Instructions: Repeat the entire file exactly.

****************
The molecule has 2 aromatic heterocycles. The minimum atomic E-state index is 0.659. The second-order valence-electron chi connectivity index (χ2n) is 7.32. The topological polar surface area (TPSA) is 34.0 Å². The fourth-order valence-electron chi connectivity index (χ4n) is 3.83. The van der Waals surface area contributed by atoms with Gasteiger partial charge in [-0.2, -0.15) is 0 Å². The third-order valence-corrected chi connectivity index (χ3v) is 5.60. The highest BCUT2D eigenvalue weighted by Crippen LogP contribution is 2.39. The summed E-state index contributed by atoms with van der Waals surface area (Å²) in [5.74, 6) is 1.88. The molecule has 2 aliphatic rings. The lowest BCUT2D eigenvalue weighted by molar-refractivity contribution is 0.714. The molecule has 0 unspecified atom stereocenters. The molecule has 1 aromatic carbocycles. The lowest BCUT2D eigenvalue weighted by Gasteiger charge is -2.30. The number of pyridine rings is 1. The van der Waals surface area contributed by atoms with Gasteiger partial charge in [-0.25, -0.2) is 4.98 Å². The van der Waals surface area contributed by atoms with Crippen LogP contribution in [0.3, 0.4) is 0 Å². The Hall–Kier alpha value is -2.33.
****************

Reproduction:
The molecule has 2 aromatic heterocycles. The minimum atomic E-state index is 0.659. The second-order valence-electron chi connectivity index (χ2n) is 7.32. The topological polar surface area (TPSA) is 34.0 Å². The fourth-order valence-electron chi connectivity index (χ4n) is 3.83. The van der Waals surface area contributed by atoms with Gasteiger partial charge in [-0.2, -0.15) is 0 Å². The third-order valence-corrected chi connectivity index (χ3v) is 5.60. The highest BCUT2D eigenvalue weighted by Crippen LogP contribution is 2.39. The summed E-state index contributed by atoms with van der Waals surface area (Å²) in [5.74, 6) is 1.88. The molecule has 2 aliphatic rings. The lowest BCUT2D eigenvalue weighted by molar-refractivity contribution is 0.714. The molecule has 0 unspecified atom stereocenters. The molecule has 1 aromatic carbocycles. The lowest BCUT2D eigenvalue weighted by Gasteiger charge is -2.30. The number of pyridine rings is 1. The van der Waals surface area contributed by atoms with Gasteiger partial charge in [-0.25, -0.2) is 4.98 Å². The van der Waals surface area contributed by atoms with Crippen LogP contribution in [0.3, 0.4) is 0 Å². The Hall–Kier alpha value is -2.33.